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EXPERT COMMENT: Damning poll reveals 77 per cent want RBA boss Philip Lowe to resign over interest rate fiasco

The fallout from Philip Lowe’s interest rate “apology” is growing, with the overwhelming majority of Aussies now calling for the RBA boss to face the music.

On Monday morning, Dr Lowe issued a stunning apology to Australians who took out a mortgage – during a period of record property prices, no less – based on the Reserve Bank’s repeated insistence that the official cash rate would not increase until 2024.

But instead, the RBA has announced seven aggressive, consecutive interest rate hikes since May this year, with Finder’s latest Cash Rate Survey revealing 88 per cent of experts expect it to rise yet again when the board meets on Tuesday next week, which would bring the cash rate to 3.10 per cent.

Speaking at a Senate estimates hearing, Dr Lowe said it was “regrettable” that Australians “listened to what we said” – leaving many gobsmacked.

“I’m sorry that people listened to what we said and then acted on that and now find themselves in a position they don’t want to be in,” he said.

“Looking back, we would have chosen different language. People did not hear the caveats. I thought it was clear … but the community didn’t think it was clear. Well, they thought it was clear we weren’t raising rates until 2024. That’s a failure on our part.”

A poll of nearly 13,000 readers in the wake of Dr Lowe’s apology has since revealed a whopping 77 per cent believe he should resign as a result of the interest rate debacle.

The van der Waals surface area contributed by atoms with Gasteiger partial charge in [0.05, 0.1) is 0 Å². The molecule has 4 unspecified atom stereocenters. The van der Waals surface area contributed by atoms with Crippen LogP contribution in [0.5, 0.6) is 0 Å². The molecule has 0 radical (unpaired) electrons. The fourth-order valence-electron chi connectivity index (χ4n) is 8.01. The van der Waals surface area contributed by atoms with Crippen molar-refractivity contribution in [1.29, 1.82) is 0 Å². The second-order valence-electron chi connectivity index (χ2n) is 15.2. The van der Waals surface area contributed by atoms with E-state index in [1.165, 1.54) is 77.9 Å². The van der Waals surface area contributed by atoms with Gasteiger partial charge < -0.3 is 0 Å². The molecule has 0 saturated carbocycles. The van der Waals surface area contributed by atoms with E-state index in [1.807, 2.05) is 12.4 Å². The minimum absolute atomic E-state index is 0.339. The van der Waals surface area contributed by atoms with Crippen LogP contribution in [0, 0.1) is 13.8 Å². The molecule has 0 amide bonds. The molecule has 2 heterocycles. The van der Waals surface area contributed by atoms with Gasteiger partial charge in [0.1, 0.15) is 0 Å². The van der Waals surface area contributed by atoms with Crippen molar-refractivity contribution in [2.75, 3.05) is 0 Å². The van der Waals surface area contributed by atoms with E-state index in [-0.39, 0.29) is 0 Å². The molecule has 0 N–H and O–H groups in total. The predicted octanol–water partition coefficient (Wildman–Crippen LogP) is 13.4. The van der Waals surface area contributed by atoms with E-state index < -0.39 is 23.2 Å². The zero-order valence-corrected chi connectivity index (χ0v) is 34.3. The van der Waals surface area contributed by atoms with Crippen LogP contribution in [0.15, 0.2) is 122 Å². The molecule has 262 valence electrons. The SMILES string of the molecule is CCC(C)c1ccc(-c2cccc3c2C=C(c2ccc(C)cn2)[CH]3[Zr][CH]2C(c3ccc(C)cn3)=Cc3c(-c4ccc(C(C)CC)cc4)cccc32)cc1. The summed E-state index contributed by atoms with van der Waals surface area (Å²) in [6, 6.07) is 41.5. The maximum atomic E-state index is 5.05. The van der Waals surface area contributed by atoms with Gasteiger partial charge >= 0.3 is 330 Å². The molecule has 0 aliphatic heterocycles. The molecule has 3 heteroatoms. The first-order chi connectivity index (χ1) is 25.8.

Meanwhile, a number of prominent Australians have also called on Dr Lowe to step down, including United Australia Party politician Craig Kelly and Greens senator Nick

McKim, who told the apology was too little, too late.

“While Dr Lowe has rightly apologised, it will take more than that to rebuild the trust and credibility the RBA has lost under his leadership,” Mr McKim said.

“There is no doubt that Dr Lowe has got to go. The RBA induced people to borrow record amounts of money in the belief that interest rates would not rise until 2024.

“We have now seen seven consecutive months of rate rises which have been crushing for mortgage holders, renters and small businesses. It is the people who can least afford it who have been hardest hit.”

Meanwhile, public relations expert Nicole Reaney told Dr Lowe’s apology was cold comfort to those experiencing mortgage stress.

“When the announcement was made back in 2020 that rates would not rise, something like 300,000 Australians took out loans six or more times their incomes,” she said.

“Consumers made big personal decisions that affect their livelihood based on the information they received from the RBA.

“This is also coming off the back of very disruptive and uncertain times with the pandemic – consumers were counting on this assurance. This has a detrimental impact to Philip Lowe’s reputation.

“His apology only skimmed the surface in that it didn’t equate to the bearing these rises are having on the public. It didn’t offer any sincere empathy or even any avenues those in financial distress can explore.

“It just presented the error and left people to solely navigate their own financial futures.”

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Nicole Reaney, Director of InsideOut PR and founder of influencer agency, #AsSeenOn. Nicole has extensive experience in corporate and consumer PR and Communications and is available to comment on topics.

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